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Mira launches a device for more accurate fertility testing in the home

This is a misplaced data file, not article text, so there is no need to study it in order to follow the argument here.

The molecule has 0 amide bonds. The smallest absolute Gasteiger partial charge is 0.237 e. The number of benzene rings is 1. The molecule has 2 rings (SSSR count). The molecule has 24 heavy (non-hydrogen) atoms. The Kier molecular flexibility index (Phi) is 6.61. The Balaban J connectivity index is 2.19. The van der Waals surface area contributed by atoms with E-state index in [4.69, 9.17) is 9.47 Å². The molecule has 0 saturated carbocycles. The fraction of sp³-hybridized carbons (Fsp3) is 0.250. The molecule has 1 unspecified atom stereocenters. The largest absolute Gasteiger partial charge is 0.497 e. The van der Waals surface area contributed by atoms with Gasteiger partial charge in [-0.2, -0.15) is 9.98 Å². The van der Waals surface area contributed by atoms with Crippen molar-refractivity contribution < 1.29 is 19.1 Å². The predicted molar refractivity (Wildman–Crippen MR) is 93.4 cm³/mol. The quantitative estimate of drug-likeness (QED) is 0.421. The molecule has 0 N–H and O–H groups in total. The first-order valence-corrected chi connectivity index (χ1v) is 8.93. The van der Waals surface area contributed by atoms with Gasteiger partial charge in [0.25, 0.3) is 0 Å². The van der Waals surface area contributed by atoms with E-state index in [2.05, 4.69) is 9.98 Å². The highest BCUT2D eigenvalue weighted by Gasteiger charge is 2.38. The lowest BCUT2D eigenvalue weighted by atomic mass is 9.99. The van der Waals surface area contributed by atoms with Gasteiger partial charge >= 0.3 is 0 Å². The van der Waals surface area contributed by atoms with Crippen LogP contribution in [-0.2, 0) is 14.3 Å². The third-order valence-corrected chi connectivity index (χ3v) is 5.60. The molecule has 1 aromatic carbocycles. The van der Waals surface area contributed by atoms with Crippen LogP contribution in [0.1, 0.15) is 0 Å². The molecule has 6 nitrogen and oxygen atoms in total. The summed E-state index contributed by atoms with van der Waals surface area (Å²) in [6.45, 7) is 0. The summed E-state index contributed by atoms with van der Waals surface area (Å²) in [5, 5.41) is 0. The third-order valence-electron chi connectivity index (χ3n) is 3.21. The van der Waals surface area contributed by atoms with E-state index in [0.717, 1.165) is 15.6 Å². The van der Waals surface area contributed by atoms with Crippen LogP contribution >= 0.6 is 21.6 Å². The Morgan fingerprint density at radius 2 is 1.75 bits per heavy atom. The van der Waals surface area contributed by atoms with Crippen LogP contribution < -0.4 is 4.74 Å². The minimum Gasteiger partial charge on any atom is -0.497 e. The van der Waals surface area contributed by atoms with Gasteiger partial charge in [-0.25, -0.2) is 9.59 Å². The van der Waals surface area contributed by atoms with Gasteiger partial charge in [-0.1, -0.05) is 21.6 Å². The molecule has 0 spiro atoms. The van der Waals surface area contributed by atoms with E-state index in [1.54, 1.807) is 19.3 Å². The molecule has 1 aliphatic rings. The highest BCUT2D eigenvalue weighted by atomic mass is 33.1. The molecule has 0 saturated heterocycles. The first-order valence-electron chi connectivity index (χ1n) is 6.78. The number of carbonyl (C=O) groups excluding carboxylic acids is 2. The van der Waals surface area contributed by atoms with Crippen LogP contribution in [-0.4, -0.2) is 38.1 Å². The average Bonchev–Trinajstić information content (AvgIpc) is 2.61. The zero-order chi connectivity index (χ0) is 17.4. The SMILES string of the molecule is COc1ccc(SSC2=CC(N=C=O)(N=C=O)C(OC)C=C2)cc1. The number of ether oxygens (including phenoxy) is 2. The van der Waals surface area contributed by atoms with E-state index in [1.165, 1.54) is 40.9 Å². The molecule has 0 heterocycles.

Mira, launching today at TechCrunch Disrupt SF 2018, is a new device that aims to help women who are struggling to conceive. The Mira Fertility system offers personalized cycle prediction by measuring fertility hormone concentrations in urine samples, telling women which days they’re fertile. The system is more advanced and accurate than the existing home test kits, the company claims, which can be hard to read and aren’t personalized to the individual. The company behind Mira, Quanovate, was founded in late 2015 by a group of scientists, engineers, OBGYN doctors, and business execs to solve the problem of the unavailability of advanced home health testing. “I have a lot of friends who, like me, [prioritized] their career advancement and higher education, and they tended to delay their maternal age,” explains Mira co-founder and CEO Sylvia Kang. “But there’s no education for them about when to try for a baby, and they have no awareness about their fertility health,” she says. Kang received an MBA at Cornell Johnson, went to Columbia for an MS in Biomedical engineering and received at PhD in Biophysics from University of Pittsburgh, before working as a Business Director at Corning where she was responsible for $100 million in global P&L, which she left to start Mira. She says that women’s hormones are changing daily, and everyone’s profiles differ due to their lifestyle, stress levels and other factors. The only way to accurately track fertile days, then, is through continuous testing – something that’s been difficult to do at home. To solve this problem, the team worked to develop the Mira system, which includes a small home analyzer, urine test strips, and an accompanying mobile application. The home analyzer miniaturizes lab equipment for home use, and brings down the cost. To use the system, the woman places the test strip into the device which then uses immunofluorescence technology to read the results. Currently, the device tests for the presence of luteinizing hormone (LH), which is an indicator of ovulation. However, the company has already has plans to update the device so it can test for other hormones in the near future. (It’s FDA-cleared…

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